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**renjer****Member**- Registered: 2006-04-29
- Posts: 50

Now here's a problem I have, it's often that I know the function of f but in this particular question, I do not know what f is at all. Is it okay if I let f be a function of my choice and prove it from there?

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**ganesh****Administrator**- Registered: 2005-06-28
- Posts: 23,058

renjer,

It is given w=f(x,y), x=rcosθ and y=rsinθ

and you are asked to show

You are right, w is given as a function of x and y, but the function is not defined

It is no good to try to stop knowledge from going forward. Ignorance is never better than knowledge - Enrico Fermi.

Nothing is better than reading and gaining more and more knowledge - Stephen William Hawking.

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**George,Y****Member**- Registered: 2006-03-12
- Posts: 1,306

IT IS A GOOD QUESTION!!!

It's a question about coords, combination of derivatives, and vector calculus altogether.

It's about expressing the original combination of derivatives in another co-ords, usually orthogonal curvy ones. For example, polar co-ords are curvy, and dr and dθ at any given point are orthogonal to each other.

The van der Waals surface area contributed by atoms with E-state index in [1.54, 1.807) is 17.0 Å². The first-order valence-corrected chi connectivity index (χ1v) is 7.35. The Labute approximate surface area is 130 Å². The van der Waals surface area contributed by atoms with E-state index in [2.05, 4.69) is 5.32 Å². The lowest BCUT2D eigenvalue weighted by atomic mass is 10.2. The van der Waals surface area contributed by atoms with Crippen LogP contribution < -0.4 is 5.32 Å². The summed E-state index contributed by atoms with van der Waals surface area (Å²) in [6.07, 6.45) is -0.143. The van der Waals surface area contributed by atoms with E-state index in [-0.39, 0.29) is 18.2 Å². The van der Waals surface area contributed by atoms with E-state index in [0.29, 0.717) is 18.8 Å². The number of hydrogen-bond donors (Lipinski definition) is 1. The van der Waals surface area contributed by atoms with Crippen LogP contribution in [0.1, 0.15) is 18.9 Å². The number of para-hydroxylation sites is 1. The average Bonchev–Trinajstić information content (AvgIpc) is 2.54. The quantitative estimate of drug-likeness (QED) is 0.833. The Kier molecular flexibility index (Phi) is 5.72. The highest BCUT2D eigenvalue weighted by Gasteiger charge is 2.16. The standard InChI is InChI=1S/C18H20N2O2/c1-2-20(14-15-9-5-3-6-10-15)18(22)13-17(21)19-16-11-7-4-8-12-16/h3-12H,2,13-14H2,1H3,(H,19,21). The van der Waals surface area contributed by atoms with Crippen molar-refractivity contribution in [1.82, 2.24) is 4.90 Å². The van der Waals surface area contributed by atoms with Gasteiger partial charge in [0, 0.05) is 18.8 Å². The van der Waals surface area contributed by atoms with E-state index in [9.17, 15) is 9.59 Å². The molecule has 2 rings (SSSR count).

It's usually explained in a vector calculus book or a calculus book for physicians. Untill now, I haven't got a satisfactory explaination for this kind of transfer in any books.

However, I do find a particular solution for your coords and your case.

Define

After substition,

According to Chain Rule

Thus you can compute the right of your equation and use cos²θ+sin²θ=1 to prove it equates the left.

*Last edited by George,Y (2006-05-12 23:39:22)*

**X'(y-Xβ)=0**

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**renjer****Member**- Registered: 2006-04-29
- Posts: 50

I remember the chain rule telling me this:

So I'm quite unsure about your method from the chain rule onwards. Can you please explain further?

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**ganesh****Administrator**- Registered: 2005-06-28
- Posts: 23,058

renjer,

In this link, at the bottom of the page, you would find the chain rule for partial derivatives, which I think, George has referred.

It is no good to try to stop knowledge from going forward. Ignorance is never better than knowledge - Enrico Fermi.

Nothing is better than reading and gaining more and more knowledge - Stephen William Hawking.

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